These days, I typically ignore such claims, having debunked them enough times already. But after reading a recent piece by Graeme McMillan at The Verge, which argues that media companies are “accidentally re-creating cable TV,” I want to make one more point that’s often overlooked: Streaming video has given us more to watch than we ever could have hoped for in the cable era, to the point that it’s impossible to keep up. The idea that you must pay for every conceivable streaming service isn’t just wrong, it’s impractical.
Like other anti-streaming stories we’ve seen in the past, McMillan’s piece bemoans the notion of “fragmentation.” Instead of having “one or two online subscriptions” that cover most available content, cord cutters now must consider a half-dozen or more options, even for a single genre such as sci-fi:
Star Wars will live on Disney’s new proprietary service, but new episodes of Star Trek (both Star Trek: Discovery and the upcoming Next Generation sequel) are only available on CBS All Access. Meanwhile, The Expanse is exclusive to Amazon Prime. If fans want to watch DC’s superhero shows, as well, that’ll require a DC Universe subscription—although the CW shows featuring DC characters will only be available via the CW app—or, for patient fans who want a commercial-free option, Netflix. If they want to catch up on classic Doctor Who, they’d better have a Britbox membership.
The problem with this argument is that it implies there was once a simpler way to access all these programs. In fact, many of them only exist because of greater competition between streaming services.
CBS wasn’t making new Star Trek shows until it launched All Access—let alone one that will bring back Jean Luc Picard—and The Expanse was on SyFy’s chopping block until Amazon saved the show from cancellation. DC Universe hasn’t even launched yet, so its promise of original superhero shows takes nothing away from existing services.
Because streaming services are competing directly for viewers’ dollars, they’re producing ever-greater amounts of original television. Broadcast networks, cable channels, and streaming services aired 487 scripted original series last year, according to FX Networks Research. That’s more than double the amount that aired in 2010, and most of the growth in the past few years has come from streaming services, which alone put out 117 series in 2017.
It’s true that streaming services have lost some content along the way. You can’t, for example, use Netflix to binge watch Doctor Who like you did before, and a bunch of cable shows, such as FX’s Archer, have moved to other services such as Hulu. But even when those shows’ back catalogs were available on Netflix, you still needed a cable subscription to watch current episodes. And while Star Wars films will eventually become exclusive to Disney’s own streaming service, Netflix didn’t carry any of them until a year ago with the arrival of Rogue One: A Star Wars Story.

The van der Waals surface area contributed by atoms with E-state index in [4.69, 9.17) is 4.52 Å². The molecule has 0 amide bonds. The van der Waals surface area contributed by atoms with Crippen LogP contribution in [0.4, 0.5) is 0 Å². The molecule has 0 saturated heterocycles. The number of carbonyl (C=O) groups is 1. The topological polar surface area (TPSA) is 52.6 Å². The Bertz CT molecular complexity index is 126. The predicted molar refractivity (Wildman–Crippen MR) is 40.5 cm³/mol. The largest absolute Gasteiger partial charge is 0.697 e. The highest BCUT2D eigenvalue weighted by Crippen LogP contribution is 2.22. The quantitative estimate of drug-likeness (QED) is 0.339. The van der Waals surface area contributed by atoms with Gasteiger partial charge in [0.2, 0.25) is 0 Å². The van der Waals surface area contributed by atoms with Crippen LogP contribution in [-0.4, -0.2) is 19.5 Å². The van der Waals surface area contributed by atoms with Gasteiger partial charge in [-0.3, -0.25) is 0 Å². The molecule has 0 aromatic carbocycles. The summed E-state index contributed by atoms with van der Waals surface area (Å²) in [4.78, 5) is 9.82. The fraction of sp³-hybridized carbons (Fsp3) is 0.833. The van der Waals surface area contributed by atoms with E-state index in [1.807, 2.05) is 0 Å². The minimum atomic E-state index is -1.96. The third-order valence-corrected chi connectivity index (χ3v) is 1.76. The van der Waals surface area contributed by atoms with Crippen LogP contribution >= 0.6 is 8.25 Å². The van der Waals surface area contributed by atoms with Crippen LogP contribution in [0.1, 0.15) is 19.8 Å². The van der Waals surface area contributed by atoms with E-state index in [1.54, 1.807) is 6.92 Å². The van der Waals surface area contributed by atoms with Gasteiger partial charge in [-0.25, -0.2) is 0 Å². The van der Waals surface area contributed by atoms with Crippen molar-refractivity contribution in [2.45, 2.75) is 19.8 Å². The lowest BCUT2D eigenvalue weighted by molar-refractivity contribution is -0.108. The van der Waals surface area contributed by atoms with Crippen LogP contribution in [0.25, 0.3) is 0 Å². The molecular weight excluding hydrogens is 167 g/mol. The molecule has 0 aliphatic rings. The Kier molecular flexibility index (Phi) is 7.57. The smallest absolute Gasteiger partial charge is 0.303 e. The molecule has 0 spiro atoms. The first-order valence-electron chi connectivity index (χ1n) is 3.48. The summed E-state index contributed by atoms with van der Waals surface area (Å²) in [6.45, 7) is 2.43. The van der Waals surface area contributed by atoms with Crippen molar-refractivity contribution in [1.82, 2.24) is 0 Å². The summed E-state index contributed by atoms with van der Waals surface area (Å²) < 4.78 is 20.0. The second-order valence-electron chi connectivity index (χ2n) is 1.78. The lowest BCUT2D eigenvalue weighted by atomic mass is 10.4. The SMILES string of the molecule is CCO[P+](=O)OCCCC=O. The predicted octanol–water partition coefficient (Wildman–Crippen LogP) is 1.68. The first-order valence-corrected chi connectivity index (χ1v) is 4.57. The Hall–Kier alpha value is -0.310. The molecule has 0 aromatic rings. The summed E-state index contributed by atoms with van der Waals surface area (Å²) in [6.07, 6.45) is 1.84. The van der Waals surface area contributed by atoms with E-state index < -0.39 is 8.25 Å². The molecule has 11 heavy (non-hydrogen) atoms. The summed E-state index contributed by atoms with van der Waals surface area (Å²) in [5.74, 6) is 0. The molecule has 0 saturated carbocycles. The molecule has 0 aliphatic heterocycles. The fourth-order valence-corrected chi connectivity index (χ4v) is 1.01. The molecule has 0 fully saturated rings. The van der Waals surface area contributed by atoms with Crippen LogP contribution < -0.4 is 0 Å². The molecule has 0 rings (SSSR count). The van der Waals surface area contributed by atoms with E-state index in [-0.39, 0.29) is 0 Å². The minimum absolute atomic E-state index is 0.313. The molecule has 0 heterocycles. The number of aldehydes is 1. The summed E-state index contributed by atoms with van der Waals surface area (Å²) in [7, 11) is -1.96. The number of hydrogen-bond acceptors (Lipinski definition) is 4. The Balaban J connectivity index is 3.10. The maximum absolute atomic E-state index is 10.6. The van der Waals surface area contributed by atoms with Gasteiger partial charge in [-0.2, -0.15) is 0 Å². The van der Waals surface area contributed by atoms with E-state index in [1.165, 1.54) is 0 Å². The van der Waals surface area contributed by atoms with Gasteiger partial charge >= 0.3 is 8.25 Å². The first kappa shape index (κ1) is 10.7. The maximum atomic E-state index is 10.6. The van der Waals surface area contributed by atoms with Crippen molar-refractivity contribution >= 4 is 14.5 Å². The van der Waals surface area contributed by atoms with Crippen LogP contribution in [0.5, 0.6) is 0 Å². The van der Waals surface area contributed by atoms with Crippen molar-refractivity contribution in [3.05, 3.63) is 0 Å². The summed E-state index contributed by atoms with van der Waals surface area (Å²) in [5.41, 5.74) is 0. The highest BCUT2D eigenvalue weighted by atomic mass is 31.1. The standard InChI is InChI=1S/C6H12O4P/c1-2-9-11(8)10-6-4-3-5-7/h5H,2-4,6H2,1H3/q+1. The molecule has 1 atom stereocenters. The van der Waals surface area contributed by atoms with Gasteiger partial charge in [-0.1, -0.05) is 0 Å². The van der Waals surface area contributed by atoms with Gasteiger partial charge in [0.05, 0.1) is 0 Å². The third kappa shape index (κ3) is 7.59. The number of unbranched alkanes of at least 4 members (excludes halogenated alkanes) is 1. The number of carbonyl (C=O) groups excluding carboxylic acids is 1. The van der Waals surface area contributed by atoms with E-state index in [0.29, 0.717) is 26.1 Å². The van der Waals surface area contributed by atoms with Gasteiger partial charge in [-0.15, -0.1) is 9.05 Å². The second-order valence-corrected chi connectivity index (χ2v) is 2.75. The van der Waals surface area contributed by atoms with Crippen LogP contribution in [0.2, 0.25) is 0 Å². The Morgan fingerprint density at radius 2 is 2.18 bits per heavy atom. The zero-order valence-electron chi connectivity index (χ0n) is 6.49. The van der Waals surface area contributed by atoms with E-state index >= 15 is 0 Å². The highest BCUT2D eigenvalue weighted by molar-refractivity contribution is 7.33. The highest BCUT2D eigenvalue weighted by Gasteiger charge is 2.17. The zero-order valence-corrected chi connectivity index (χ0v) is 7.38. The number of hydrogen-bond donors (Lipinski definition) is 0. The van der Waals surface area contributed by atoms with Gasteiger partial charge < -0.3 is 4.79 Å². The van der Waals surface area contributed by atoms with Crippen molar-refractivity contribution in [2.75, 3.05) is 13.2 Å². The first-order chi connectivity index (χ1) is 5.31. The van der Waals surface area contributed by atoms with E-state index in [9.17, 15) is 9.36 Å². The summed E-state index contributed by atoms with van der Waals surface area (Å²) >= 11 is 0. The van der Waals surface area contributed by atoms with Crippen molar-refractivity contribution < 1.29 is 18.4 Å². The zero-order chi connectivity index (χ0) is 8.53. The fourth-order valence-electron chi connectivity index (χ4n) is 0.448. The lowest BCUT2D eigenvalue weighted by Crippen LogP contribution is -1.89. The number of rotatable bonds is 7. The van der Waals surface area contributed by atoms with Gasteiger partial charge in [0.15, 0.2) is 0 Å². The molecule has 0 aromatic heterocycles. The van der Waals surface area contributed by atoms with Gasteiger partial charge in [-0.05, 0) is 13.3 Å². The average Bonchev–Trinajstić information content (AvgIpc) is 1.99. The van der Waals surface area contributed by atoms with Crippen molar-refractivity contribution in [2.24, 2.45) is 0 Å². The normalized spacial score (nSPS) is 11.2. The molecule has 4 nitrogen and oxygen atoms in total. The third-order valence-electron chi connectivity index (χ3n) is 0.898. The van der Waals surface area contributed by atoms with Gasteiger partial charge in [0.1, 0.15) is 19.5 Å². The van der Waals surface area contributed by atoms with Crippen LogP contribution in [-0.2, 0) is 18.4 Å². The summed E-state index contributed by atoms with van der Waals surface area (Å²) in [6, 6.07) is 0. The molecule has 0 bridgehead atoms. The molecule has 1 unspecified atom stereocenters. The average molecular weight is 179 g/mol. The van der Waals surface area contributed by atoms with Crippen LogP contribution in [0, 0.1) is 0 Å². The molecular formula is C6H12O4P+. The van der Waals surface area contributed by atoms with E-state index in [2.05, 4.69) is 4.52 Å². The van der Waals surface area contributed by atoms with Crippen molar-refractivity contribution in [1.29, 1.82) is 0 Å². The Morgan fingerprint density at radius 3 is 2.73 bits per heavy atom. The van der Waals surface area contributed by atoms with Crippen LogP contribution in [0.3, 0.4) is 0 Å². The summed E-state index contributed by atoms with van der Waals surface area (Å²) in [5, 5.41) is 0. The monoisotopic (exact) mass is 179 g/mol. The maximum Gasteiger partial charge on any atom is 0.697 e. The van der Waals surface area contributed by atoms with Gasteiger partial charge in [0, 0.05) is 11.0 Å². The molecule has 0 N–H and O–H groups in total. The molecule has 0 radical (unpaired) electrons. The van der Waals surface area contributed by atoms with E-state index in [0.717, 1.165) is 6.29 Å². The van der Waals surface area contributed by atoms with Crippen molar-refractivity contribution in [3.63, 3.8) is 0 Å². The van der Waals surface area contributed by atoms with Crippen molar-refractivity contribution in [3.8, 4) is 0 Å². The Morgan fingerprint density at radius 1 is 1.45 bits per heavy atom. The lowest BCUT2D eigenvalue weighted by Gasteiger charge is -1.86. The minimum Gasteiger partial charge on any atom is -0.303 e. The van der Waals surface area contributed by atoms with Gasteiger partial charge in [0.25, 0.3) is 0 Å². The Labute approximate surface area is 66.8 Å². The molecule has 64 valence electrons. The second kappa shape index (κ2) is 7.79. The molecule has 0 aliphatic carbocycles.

In other words, those who fret about fragmentation among video services are yearning for something that never existed. If TV seemed simpler under cable’s reign, it was only because we had less of it to go around.
Too much TV
Whenever someone argues that the cost of streaming services sure adds up, the obvious response is that no one’s making you subscribe to them all. But given how much original programming these services keep pumping out, I’m not sure that subscribing to them all would even make sense. You’d never be able to keep up.
The same phenomenon has already happened with music, podcasts, books, articles, video games, and social networking feeds. Without unlimited free time, consuming everything that’s of interest at a given time is impossible. We merely drink what we can from the firehose, and then move on.
Unlike cable TV, streaming video provides more control over that firehose. If you want to watch a critically acclaimed show on HBO or Showtime, you no longer need a pay TV package to do it. If that service stops providing its money’s worth, you can turn it off without any hassles. And if you insist on paying the same amount for TV that you did with cable, you’ll get far more high-quality programming than you ever used to.
Jared Newman has been helping folks make sense of technology for over a decade, writing for PCWorld, TechHive, and elsewhere. He also publishes two newsletters, Advisorator for straightforward tech advice and Cord Cutter Weekly for saving money on TV service.